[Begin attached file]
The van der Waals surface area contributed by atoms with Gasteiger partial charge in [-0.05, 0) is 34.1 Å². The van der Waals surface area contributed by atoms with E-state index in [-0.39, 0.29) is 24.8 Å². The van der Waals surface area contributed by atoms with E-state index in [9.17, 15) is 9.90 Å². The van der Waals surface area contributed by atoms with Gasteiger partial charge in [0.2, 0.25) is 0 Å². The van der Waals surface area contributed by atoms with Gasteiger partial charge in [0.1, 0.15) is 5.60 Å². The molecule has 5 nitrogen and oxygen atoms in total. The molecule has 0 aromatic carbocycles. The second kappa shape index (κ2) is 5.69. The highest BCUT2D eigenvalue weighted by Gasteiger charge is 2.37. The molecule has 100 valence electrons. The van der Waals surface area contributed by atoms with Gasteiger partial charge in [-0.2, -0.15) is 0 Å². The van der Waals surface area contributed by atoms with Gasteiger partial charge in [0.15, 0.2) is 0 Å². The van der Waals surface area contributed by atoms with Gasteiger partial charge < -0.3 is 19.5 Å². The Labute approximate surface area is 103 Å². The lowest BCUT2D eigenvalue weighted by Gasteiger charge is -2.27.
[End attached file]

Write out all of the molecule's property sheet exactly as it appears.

The van der Waals surface area contributed by atoms with Gasteiger partial charge in [-0.05, 0) is 34.1 Å². The van der Waals surface area contributed by atoms with E-state index in [-0.39, 0.29) is 24.8 Å². The van der Waals surface area contributed by atoms with E-state index in [9.17, 15) is 9.90 Å². The van der Waals surface area contributed by atoms with Gasteiger partial charge in [0.2, 0.25) is 0 Å². The van der Waals surface area contributed by atoms with Gasteiger partial charge in [0.1, 0.15) is 5.60 Å². The molecule has 5 nitrogen and oxygen atoms in total. The molecule has 0 aromatic carbocycles. The second kappa shape index (κ2) is 5.69. The highest BCUT2D eigenvalue weighted by Gasteiger charge is 2.37. The molecule has 100 valence electrons. The van der Waals surface area contributed by atoms with Gasteiger partial charge in [-0.2, -0.15) is 0 Å². The van der Waals surface area contributed by atoms with Gasteiger partial charge in [0.15, 0.2) is 0 Å². The van der Waals surface area contributed by atoms with Gasteiger partial charge < -0.3 is 19.5 Å². The Labute approximate surface area is 103 Å². The lowest BCUT2D eigenvalue weighted by Gasteiger charge is -2.27.